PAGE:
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Being Mortal: Illness Medicine and What Matters in the End

Being Mortal Illness Medicine and What Matters in the End

In Being Mortal, bestselling author Atul Gawande tackles the hardest challenge of his profession: how medicine can not only improve life but also the process of its ending
Medicine has triumphed in modern times, transforming birth, injury, and infectious disease from harrowing to manageable. But in the inevitable condition of aging and death, the goals of medicine seem too frequently to run counter to the interest of the human spirit. Nursing homes, preoccupied with safety, pin patients into railed beds and wheelchairs. Hospitals isolate the dying, checking for vital signs long after the goals of cure have become moot. Doctors, committed to extending life, continue to carry out devastating procedures that in the end extend suffering.

Gawande, a practicing surgeon, addresses his profession’s ultimate limitation, arguing that quality of life is the desired goal for patients and families. Gawande offers examples of freer, more socially fulfilling models for assisting the infirm and dependent elderly, and he explores the varieties of hospice care to demonstrate that a person’s last weeks or months may be rich and dignified.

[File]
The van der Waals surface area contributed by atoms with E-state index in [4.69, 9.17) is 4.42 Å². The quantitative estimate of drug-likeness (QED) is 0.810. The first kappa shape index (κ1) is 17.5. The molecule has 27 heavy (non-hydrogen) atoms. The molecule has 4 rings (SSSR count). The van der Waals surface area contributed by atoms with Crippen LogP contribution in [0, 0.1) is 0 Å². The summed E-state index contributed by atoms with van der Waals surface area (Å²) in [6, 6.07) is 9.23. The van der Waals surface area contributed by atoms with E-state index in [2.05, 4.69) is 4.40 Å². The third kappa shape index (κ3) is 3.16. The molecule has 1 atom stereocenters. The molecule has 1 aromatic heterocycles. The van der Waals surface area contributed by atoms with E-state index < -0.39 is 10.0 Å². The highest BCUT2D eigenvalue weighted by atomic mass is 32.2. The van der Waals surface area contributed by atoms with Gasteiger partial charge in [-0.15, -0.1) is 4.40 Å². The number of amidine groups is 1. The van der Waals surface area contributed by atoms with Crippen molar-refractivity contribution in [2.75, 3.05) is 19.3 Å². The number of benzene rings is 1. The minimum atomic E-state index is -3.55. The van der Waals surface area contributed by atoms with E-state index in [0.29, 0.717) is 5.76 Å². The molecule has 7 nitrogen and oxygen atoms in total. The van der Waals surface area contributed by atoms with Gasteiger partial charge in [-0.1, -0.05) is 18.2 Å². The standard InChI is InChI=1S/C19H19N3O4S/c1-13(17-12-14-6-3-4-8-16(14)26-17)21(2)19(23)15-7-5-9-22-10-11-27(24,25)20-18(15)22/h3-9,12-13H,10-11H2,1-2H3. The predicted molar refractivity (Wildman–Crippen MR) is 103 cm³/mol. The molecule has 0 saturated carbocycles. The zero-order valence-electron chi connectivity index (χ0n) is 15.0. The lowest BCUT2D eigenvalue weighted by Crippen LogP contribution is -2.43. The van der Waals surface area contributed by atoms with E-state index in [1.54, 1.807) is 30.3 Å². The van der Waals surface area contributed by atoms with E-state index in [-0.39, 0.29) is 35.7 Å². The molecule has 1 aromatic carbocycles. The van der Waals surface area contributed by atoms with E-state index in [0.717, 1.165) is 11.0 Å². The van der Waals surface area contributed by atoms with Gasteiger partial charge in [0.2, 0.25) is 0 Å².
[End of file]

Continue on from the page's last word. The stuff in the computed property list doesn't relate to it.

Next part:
Full of eye-opening research and riveting storytelling, Being Mortal asserts that medicine can comfort and enhance our experience even to the end, providing not only a good life but also a good end.

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Book: Ageing In the “New Age”: A survival guide for Baby Boomers

Ageing in the New Age - A survival guide for baby boomers

Pages 124
Over the next 30 years we will be supporting huge numbers of people through the transition of life that is the journey of old age and the pathway to death. The fact remains that death and taxes are a surety in life, but the pathway doesn’t have to be negative and fruitless.

This is a great book to use as an education and planning tool for the Baby Boomer and their parents. It is also a great book to gift to your older parents if you are concerned about having the “difficult conversations”.

I ask all who read this book to be brave in the face of change as you all have the power to make change or decide to stay the same. So, take every opportunity to engage in the most important part of your life’s journey and remember it is all about you.

“This book encourages the use of emotional intelligence, which he describes in terms of recognising our own feelings and emotions and those of others, as a central strategy.
Financial planning is discussed in the context of BBs pushing retirement out, generally having better health, education and greater expectations of their retirement. The changes of ageing are outlined: physical, cognitive, sensory, and medication issues.
I was particularly pleased to see this as too often sex is avoided as a topic related to ageing…”
— Emeritus Professor Rhonda Nay LTU